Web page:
Tuesday, January 30, 2018


I mentioned in my last post how much more I prefer to pursue dividends as opposed to capital gains.  Like I said before, I enjoy capital gains as much as anybody, but I also know how easily they can quickly disappear.  The drop in the stock market this week provides ample proof of what I was saying. The drop in share prices over the past two days has dramatically impacted the overall value of my portfolio.  However, even if the market shows a loss for the month, my dividend income will increase!  Had I only been invested for growth, i.e. capital gains, I would have been sorely disappointed.  Since my investment objective is increasing dividend income every month, I'm actually quite excited.  With the stock prices being down, my big dividend days at the end of the month and the first of next month, will buy more shares than they would have had prices remained the same or went up.  So I'll make a bigger gain in monthly dividend income than I had expected.  I'm pretty happy about that.

I've bought and sold a lot of stocks over the past 25 years.  Some I made a lot of profit on, some I lost money on, that's the way it works.  I still buy some stocks with the intention of trading for capital gains, but I only buy stocks paying dividends, so if the price should go down instead of up, I'll still collect some cash on a regular basis.  

As a reminder of how fleeting capital gains can be, I own 1,000 shares of stock in my taxable account that I bought on a tip from my sister's boss.  It seemed very promising at the time.  Didn't pay a dividend, but it looked as though they were really going places.  I'm not sure exactly where they went, but it wasn't where I expected.  My 1,000 shares is currently worth 10 cents.  Which is exactly why I say chasing capital gains can leave you empty handed. 

Friday, January 26, 2018


In an earlier post, I mentioned my interest in getting involved in trading options in the form of covered calls.  While I don't have the cash available to do this at the present time, I've discovered there are funds specializing in selling covered calls to generate income for shareholders.  I read an article today comparing an ETF I'm interested in buying in to with a CEF.  The author made the case that it would be foolish to go with the un-managed ETF when the "professionally" managed CEF more closely tracked the performance of the covered call market, generating more capital gains for its' shareholders.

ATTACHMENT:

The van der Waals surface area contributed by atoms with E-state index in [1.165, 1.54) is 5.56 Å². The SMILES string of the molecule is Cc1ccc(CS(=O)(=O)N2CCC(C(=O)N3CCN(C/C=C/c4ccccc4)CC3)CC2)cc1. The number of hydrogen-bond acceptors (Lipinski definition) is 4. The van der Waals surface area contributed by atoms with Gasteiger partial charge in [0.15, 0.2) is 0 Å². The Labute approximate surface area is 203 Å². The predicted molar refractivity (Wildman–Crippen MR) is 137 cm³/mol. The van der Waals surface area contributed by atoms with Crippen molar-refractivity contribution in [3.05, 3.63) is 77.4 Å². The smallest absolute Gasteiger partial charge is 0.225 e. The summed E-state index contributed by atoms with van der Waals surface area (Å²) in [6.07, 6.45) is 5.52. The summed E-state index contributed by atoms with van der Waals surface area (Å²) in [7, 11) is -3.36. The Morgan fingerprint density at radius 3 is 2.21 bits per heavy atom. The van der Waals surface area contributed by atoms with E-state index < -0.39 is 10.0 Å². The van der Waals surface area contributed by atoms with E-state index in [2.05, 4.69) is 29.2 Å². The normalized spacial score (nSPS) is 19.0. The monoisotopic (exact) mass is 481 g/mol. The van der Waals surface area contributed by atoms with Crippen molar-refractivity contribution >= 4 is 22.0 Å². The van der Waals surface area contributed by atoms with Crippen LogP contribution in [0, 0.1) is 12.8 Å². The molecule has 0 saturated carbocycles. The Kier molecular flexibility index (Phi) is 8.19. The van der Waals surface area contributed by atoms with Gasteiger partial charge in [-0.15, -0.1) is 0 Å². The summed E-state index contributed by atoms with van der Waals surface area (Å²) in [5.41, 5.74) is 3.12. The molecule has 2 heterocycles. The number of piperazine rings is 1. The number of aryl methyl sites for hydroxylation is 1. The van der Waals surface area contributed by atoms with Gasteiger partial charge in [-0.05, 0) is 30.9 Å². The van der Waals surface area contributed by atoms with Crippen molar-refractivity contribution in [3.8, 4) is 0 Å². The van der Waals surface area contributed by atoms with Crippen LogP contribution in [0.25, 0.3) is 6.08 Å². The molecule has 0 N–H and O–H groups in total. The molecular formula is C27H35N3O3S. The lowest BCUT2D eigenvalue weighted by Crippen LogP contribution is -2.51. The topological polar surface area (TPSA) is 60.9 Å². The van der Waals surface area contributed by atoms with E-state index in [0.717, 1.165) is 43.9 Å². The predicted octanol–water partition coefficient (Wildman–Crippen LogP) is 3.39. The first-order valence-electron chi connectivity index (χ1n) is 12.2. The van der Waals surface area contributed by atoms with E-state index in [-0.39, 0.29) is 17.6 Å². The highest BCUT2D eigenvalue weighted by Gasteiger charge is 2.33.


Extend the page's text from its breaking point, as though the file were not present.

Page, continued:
Well here's my take on that.  As someone who's invested through lots of market ups and downs, I see very little advantage to favoring an investment for potential capital gains.  Capital gains can only be collected if you sell some or all of your shares, otherwise they're just paper profits.  On the other hand, dividends can be collected as cash payments from the get go, either buying more shares or to use however you see fit.  Since the closed end fund's (CEF) fees were extremely higher than the exchange traded fund (ETF) I'm interested in and the dividend yield is 3% higher, I think it would be better to save on fees and take more cash up front.  Anyone who has invested for any length of time realizes how quickly share price gains can evaporate in a down market, but while dividends might be reduced, it's a lot less likely they'll be discontinued altogether.  When I read this article, I couldn't help but wonder why someone would encourage you to pay more in fees and just hope for the market price to continue to rise.  I'll be buying into the ETF instead and collecting a nice monthly dividend, which by the way had also increased in price.

As far as I'm concerned, if it's a choice of investing for capital gains or dividends, I'm always going to go for the dividends.  Capital gains tend to follow stocks paying reliable dividends, so whatever I earn from higher share prices is just icing on the cake.